The unusually high and fast moving waters of the upper Hudson River may be the cause of high levels of resuspended PCBs measured last week at the Thompson Island water testing station.
The Thompson Island testing station is six miles downriver from Fort Edward where much of the first phase of the PCB dredge project was conducted last May through October.
At one point on March 23 the level of PCBs at Thompson Island was measured at 2,470 parts per trillion, well over the 500 parts per trillion PCBs drinking water safety threshold, according to the Environmental Protection Agency.
In Waterford, however, some 30 miles downstream from the testing station, the PCB levels in river water reached only as high as 186 parts per trillion on March 24, according to Kristen Skopeck, an EPA spokeswoman.
The EPA and General Electric Co. are both analyzing the data from the higher than expected PCB readings. Skopeck said the high, fast waters are similar to river flows in the spring of 2006.
She said these flows and PCB levels in river water from 2006 are being studied to see if they are similar to this year’s readings.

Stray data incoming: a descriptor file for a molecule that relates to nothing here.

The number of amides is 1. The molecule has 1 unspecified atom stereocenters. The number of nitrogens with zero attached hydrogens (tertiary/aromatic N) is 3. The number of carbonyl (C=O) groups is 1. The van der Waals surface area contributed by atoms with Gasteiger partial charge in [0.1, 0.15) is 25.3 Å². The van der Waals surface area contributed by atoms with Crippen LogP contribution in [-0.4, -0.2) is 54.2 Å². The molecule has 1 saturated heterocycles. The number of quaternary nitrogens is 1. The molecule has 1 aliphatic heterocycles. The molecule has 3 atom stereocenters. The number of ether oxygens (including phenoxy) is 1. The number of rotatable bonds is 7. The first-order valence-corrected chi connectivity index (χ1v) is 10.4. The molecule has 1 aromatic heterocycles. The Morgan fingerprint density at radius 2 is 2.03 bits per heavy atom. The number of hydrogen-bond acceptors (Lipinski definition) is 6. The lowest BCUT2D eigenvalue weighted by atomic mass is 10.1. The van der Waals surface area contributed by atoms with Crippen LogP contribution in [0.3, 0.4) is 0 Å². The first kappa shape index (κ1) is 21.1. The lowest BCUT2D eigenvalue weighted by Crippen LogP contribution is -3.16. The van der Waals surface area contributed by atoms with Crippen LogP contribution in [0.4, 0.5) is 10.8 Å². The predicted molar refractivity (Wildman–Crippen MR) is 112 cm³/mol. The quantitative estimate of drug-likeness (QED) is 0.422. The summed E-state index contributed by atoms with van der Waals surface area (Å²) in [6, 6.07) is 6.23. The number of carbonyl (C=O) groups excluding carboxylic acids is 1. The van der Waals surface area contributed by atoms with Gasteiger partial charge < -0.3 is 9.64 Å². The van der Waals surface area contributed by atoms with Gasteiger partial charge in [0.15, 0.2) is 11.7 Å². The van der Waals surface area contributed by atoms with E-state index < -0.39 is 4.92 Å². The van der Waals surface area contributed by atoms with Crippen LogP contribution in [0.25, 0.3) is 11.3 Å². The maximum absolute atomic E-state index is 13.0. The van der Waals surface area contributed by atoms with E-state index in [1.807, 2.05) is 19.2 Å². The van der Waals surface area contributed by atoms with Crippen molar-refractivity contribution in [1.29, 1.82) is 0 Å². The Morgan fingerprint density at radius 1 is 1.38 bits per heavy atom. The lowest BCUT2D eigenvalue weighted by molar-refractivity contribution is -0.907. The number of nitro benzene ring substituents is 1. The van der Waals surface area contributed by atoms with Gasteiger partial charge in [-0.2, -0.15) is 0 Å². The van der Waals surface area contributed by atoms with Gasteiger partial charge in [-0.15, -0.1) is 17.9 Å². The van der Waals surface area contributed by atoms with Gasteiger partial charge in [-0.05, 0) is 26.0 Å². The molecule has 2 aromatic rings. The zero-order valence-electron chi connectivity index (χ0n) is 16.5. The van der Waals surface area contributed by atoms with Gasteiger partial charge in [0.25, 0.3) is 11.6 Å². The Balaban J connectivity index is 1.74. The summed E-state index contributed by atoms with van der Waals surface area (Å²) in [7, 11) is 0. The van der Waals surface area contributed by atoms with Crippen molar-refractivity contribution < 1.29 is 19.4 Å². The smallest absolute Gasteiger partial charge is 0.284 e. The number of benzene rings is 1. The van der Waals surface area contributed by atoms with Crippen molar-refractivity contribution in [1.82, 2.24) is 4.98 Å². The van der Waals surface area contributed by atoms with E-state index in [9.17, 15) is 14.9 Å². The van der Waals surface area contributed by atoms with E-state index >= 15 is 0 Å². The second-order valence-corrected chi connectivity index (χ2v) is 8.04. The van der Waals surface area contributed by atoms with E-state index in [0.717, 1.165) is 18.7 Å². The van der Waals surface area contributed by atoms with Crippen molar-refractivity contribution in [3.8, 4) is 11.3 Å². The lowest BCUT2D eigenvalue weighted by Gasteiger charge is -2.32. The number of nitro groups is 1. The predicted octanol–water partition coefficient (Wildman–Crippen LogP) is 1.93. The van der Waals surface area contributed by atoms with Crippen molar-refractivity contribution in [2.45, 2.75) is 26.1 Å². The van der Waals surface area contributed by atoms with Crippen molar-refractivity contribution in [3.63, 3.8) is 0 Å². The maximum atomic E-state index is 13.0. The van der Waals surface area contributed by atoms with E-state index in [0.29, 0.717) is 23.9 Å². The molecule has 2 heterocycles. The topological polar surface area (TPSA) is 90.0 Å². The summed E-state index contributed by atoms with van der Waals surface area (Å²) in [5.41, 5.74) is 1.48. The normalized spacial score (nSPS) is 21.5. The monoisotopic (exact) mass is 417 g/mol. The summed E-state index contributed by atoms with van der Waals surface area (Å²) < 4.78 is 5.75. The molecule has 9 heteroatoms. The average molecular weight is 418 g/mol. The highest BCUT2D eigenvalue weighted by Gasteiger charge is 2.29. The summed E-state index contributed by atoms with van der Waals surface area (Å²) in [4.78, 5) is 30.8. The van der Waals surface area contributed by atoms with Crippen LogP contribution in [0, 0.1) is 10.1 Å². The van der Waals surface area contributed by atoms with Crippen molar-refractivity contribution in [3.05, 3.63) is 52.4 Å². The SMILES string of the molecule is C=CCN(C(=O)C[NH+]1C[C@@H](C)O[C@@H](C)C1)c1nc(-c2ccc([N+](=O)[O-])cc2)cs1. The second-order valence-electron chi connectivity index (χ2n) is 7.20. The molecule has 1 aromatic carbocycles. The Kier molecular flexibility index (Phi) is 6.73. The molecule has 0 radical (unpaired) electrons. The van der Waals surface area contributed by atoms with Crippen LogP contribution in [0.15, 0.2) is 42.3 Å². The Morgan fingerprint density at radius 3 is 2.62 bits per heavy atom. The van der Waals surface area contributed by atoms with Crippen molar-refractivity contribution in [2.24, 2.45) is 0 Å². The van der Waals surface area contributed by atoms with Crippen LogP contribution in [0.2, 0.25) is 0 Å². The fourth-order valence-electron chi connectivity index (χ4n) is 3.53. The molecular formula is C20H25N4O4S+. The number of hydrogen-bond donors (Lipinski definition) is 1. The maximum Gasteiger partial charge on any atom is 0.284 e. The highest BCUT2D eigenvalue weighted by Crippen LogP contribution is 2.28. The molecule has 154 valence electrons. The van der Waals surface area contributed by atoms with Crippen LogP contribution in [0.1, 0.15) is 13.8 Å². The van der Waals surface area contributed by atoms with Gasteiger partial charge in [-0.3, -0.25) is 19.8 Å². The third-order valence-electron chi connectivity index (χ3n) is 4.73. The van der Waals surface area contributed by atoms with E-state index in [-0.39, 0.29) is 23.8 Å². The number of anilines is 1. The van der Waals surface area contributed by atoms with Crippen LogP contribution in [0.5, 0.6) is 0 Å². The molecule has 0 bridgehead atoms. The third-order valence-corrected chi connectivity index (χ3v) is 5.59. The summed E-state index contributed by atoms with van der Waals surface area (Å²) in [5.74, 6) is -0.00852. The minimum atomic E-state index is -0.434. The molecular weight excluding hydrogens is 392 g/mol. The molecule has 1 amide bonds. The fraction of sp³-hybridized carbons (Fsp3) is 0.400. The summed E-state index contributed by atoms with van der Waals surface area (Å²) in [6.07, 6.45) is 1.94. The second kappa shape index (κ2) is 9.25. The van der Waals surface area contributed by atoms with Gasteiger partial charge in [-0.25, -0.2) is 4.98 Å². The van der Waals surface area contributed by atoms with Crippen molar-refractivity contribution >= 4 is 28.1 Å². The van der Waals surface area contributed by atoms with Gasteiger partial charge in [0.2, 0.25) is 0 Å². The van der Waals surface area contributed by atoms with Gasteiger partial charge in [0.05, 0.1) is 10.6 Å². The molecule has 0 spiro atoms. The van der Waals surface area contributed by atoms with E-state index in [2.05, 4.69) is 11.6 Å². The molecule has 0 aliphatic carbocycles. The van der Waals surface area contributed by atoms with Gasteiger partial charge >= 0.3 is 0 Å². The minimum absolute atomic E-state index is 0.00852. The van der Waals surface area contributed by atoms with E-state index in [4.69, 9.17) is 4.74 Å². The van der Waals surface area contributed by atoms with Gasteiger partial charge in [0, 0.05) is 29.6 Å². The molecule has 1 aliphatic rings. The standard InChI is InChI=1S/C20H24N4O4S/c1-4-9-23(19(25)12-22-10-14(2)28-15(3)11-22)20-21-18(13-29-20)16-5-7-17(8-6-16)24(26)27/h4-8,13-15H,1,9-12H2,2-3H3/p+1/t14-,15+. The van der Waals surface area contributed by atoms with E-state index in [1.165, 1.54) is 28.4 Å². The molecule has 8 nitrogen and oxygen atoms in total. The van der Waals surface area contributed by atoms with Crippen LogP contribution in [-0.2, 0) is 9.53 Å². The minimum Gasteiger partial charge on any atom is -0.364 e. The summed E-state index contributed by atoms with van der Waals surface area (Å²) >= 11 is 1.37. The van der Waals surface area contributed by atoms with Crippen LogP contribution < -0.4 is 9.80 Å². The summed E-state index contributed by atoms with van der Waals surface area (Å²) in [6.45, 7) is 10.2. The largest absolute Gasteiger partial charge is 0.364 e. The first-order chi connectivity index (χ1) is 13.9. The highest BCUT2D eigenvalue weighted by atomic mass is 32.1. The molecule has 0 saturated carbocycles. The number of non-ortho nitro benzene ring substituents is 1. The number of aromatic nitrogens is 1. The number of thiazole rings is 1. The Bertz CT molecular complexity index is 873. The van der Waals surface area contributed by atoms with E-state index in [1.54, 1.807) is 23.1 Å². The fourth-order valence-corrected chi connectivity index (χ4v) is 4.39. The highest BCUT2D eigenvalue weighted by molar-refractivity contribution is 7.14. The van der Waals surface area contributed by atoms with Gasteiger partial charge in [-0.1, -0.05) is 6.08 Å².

Mark L. Behan, a GE spokesman, said Monday that the high PCB readings measured last week were higher than readings taken during other high water periods prior to dredging.
“Why are the PCB levels that high months after dredging?” Behan asked. He said GE engineers and contractors are gathering and studying the data.
The experts are looking at the possibility that some of the PCBs resuspended during last summer’s dredging may have been pulled back into the river water by the high, fast spring runoff events.
Skopeck said the areas that were dredged last May through October were covered with at least one-foot of clean fill after the PCBs were removed. She said no final conclusion on last week’s PCB spike in river water has been reached.
The EPA ordered GE to pay for and conduct the estimated $780 million environmental dredging of the upper Hudson between Fort Edward and Troy to remove PCB hot spots.
The first phase of the six-year PCB cleanup project was conducted by GE last year. The larger second phase is expected to start in the spring of 2011.
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